In the present invention, the at least one wheel may include a first wheel, a second wheel positioned in spaced relation to the first wheel, and an axle connected to the first and second wheel. The conveyor belt is interconnected to the axle. The apparatus may further include an opening in the frame adjacent the front side of the conveyor belt, and a furrow opener extending downwardly from the frame adjacent the front end of the conveyor belt. Additionally, the apparatus of the present invention may include a marker, such as a clothespin, that is attachable to the conveyor belt. The marker is for marking a position on the conveyor belt corresponding to the distance that the at least one wheel travels along the earth. A seed mixture may be applied to the surface of the conveyor belt. The seed mixture includes a plurality of seeds mixed with soil in a predetermined ratio.
The seed planter apparatus 30 also has a seed distribution mechanism 42 for distributing a seed and soil mixture. The seed distribution mechanism 42 is shown in greater detail in the subsequent figures. Below the seed distribution mechanism 42 is shown the down spout 45 and furrow opener 44. First, the furrow opener 44 serves as a plowing mechanism to remove dirt from the seed row. The down spout 45 serves the purpose of guiding the seed and soil mixture from the seed distribution mechanism 42 into the opened furrow. The furrow opener 44 may extend to a depth below the bottom surface of the front wheels 38. A furrow closer 47 may also be attached to the frame 32 at a position between the packer wheel 40 and the down spout 45.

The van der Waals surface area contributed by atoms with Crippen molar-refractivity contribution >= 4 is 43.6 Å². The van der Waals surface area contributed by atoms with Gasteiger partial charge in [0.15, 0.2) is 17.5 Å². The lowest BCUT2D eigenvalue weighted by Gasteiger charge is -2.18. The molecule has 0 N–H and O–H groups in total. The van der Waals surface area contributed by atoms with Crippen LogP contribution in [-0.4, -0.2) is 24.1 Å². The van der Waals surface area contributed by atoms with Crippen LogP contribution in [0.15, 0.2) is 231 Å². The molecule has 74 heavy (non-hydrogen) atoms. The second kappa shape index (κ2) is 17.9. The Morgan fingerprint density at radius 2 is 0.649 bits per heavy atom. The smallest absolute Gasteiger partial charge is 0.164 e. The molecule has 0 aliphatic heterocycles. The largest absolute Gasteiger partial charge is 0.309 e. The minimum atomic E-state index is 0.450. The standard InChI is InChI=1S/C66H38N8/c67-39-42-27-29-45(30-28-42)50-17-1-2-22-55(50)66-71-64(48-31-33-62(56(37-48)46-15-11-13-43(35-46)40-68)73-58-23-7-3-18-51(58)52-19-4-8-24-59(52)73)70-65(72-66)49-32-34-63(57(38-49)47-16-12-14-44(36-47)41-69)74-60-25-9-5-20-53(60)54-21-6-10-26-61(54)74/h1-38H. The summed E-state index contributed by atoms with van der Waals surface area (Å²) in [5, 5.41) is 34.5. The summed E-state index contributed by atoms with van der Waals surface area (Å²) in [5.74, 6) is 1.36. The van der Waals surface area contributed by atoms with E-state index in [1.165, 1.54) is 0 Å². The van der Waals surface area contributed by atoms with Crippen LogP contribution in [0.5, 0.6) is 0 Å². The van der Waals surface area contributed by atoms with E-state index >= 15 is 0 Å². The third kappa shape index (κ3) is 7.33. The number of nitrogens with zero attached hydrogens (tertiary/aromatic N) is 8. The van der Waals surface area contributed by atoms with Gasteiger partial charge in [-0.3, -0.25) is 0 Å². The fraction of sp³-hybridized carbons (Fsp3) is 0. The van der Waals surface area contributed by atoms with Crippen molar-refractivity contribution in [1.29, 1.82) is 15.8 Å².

The ratio of the first belt drive 46 and the second belt drive 50 is set such that when the seed planter apparatus 30 is advanced for fourteen feet along the seed row, the conveyor belt 46 is advanced such the seed and soil mixture 62 adjacent the indicia 14 is deposited into the down spout and furrow opener 44 at the end of the fourteen foot seed row. This allows the seed and soil mixture 62 to be applied in a uniform manner along the seed row. Essentially, the conveyor belt 46 moves very slowly in relation to the front wheels 38.